Dead Or Alive: Final

Japan (2002) Dir. Takashi Miike

Concluding a story is often hard for a writer; concluding a trilogy is going to be even harder but it seems Japanese provocateur’s decision to make his Dead Or Alive trilogy a largely unconnected affair made it a bit easier for screenwriter Ichiro Ryu and his co-writers in finding the perfect ending. Not that we get one of course, but you know what I mean…

After the orgiastic depravity of the first film and the introspection of Birds, Miike takes us to the only place left to go – the future. It’s 2346 and Yokohama is under the despotic rule of Mayor Woo (Richard Cheung), believing homosexual love is the only pure love and reproduction is therefore verboten. To curb a population boom, couples are forced to take a drug to sterilise them, a mandate enforced by ruthless cop Honda (Riki Takeuchi).

Standing their ground against Woo’s regime is a group of rebels lead by Fon (Terence Yin) and his girlfriend Jun (Josie Ho). They encounter a Replicant named Ryo (Sho Aikawa), eventually to join their cause after an attempt to assassinate Woo backfires. Woo is too clever for the rebels and thwarts their moves at every turn – until Honda learns he has been played by his boss.

I’m sure seeing the word “Replicant” set a few antennae twitching among any hardened sci-fi fans reading. It is true that Blade Runner provided some inspiration for this story but not enough for it to be a blatant rip off or even a respectful homage; you won’t find any of the existential exploration or philosophical discussion here that Ridley Scott’s seminal opus was noted for, not to mention Miike’s budget probably equates to the loose change in Harrison Ford’s pocket!

Shot on HD video (this was 2002) and not film not even an 1080p transfer can rescue the picture quality from being mediocre, whilst the only print Arrow had at their disposal was from China with Japanese hardsubs, blocked out by the English subtitles. The post-apocalyptic version of Yokohama also exposes the small budget, with rocky beaches and local slums acting as this impoverished totalitarian world.

A washed out colour palette suffused with a yellow veneer creates the impression of a toxic environment, while the insurgents attire is typically ragged and shabby, compete with spiky hair cuts for the ladies and lanky mullets for the men. In terms of world building this at least goes some way to ensuring the audience can recognise the social structure of the story’s setting.

There is something oddly progressive in having a homosexual in power inflicting his will on the world, likely to have Bible bashers screaming Armageddon although the end game of Woo’s anti-population decree is rather under-explained in that it makes no sense to have a world where human life will die out. But as Ryo proves, not everyone in Yokohama is human…

Unfortunately this doesn’t lead to a psychotic and surreal episode of Robot Wars (not directly anyway but this is a Miike film so…) and the theme of what it means to be human doesn’t become a soul searching thread for the cast to ponder over. It is touched upon and proves pivotal for one character but as an urgent and driving theme it is forced into the background, only to surface whenever some time needs filling.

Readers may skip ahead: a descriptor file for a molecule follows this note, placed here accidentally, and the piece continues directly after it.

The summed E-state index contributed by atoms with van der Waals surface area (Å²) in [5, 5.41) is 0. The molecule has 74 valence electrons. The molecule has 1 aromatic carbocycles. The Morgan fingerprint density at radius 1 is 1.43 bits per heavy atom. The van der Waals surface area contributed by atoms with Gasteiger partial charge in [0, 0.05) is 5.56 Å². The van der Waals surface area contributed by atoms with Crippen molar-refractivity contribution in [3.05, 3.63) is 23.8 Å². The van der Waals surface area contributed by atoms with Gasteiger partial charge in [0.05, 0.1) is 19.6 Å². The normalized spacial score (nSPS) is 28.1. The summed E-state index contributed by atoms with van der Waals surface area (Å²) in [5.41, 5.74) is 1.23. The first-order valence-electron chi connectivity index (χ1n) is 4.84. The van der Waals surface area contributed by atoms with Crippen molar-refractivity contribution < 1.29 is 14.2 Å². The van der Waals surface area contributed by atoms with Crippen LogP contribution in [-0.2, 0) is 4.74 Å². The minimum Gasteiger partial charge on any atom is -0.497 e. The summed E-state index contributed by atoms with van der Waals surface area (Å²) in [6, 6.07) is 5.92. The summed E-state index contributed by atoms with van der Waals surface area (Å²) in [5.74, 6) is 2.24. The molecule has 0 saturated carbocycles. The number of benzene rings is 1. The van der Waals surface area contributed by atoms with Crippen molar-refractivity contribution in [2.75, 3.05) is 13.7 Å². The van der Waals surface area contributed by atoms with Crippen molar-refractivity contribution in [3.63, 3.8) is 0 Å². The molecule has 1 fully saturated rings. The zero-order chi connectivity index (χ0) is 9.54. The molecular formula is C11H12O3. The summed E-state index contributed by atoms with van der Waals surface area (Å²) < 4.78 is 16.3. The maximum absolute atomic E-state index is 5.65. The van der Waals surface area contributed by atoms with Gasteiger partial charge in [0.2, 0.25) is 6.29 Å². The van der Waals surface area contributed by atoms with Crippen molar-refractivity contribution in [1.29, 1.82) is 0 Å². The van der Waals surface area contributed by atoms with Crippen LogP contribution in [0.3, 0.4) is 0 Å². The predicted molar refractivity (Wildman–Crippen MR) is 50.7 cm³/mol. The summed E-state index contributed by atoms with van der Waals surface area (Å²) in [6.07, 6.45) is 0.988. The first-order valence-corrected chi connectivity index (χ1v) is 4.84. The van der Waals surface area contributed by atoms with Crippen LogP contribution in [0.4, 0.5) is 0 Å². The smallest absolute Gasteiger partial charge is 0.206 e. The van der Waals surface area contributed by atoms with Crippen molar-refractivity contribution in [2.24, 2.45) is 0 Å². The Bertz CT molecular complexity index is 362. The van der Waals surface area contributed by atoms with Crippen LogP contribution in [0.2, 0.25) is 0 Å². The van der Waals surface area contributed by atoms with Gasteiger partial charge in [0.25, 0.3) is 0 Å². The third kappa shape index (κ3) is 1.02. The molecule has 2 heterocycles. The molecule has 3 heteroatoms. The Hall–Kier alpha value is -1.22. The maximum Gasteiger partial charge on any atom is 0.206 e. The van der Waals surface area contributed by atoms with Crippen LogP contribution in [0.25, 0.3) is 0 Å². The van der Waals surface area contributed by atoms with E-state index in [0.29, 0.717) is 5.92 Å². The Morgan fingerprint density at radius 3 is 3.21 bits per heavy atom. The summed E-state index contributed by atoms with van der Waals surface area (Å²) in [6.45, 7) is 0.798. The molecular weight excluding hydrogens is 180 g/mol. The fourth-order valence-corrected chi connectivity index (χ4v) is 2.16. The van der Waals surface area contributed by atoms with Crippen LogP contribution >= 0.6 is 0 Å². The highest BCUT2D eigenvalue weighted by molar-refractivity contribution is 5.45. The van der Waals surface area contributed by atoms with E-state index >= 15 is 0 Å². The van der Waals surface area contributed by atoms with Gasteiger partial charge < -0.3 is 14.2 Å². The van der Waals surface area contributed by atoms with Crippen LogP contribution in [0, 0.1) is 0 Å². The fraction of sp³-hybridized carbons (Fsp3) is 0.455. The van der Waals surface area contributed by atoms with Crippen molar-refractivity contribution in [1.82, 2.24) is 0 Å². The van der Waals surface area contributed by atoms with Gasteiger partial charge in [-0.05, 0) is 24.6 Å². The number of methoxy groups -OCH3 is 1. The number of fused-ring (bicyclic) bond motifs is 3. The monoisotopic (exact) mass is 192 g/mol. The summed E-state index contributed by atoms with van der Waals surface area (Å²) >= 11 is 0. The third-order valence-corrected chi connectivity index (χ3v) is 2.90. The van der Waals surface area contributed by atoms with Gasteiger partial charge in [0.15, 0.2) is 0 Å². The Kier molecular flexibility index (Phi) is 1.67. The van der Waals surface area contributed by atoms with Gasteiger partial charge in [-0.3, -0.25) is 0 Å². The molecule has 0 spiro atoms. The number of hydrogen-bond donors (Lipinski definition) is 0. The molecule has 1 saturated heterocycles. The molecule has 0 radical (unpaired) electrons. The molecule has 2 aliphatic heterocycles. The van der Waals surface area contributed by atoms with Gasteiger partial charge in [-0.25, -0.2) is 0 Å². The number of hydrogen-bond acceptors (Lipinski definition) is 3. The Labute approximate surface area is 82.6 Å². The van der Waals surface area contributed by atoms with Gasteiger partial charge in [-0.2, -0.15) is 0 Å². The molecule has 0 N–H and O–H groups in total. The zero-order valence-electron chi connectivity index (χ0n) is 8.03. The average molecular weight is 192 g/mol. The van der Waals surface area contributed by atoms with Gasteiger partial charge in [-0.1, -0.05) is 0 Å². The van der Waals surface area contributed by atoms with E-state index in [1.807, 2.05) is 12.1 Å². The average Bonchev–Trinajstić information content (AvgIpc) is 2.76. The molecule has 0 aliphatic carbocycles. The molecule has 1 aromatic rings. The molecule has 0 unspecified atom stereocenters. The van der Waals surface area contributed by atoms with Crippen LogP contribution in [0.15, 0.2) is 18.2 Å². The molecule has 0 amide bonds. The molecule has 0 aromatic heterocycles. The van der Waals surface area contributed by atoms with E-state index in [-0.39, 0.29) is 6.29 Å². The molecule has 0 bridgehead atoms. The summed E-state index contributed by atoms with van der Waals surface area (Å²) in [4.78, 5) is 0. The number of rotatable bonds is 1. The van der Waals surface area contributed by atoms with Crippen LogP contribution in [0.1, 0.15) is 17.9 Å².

Similarly Woo remains a paper thin villain with a flimsy agenda based on misanthropic desires that aren’t fully fleshed out, a problem that hampers the definition of the rebel group, appearing purely as the nominal opposition. On occasion we are treated a few moments of potent drama, specifically when a young couple’s child is born in captivity, its future uncertain due to Woo’s duplicity.

Elsewhere an attempt to assassinate Woo goes wrong but the rebels score a coup when they inadvertently kidnap Honda’s young son. They hold him to ransom, demanding his return in exchange for the couples Woo is holding prisoner, but this doesn’t play out so well for either side. Honda’s son experiences a case of Stockholm Syndrome with a young rebel boy whilst Woo is able to manipulate the situation to his own advantage.

It is frustrating to see so much potential go to waste with such a fertile story regardless of its obvious roots. One would think that even with his radical and subversive leanings that a director the calibre of Miike could have done more with the script but the entire film projects an air of ennui and lethargy from the notoriously productive filmmaker. Not that this is a bad film just one where Miike doesn’t appear fully invested in it.

Looking at this film in relation to its two predecessors, only the returning leads Takeuchi and Aikawa provide any hint of a connection between them and this final chapter (a cheeky Easter egg in the final moments notwithstanding). The violence is almost scant in comparison to before as is the sexual content, whilst the leads essentially reference their prior personae here, Takeuchi’s from the first film and Aikawa’s from the second.

Curiously the Sino-Japanese cast all speak in different languages – most of the Chinese actors speak either Mandarin or Cantonese, except for Terence Yin who speaks English; Takeuchi and Aikawa speak Japanese but everyone understands each other regardless. Perhaps this is suggestion that in this dystopian future a way has found to break down our understanding of languages so they all recognisable as a singular tongue? Would make life so much easier wouldn’t it?

How much stock you put in a trilogy, even a loose one like this, having a definitive ending will be commensurate to your enjoyment of Dead Or Alive: Final and the series as whole. If you are expecting one you’ve clearly not been paying attention so in that respect, it’s very apposite.

Not Miike’s finest hour (and 28 minutes) but a curious entry into his esoteric canon nonetheless, bringing this uniquely beguiling saga to a unique and beguiling end.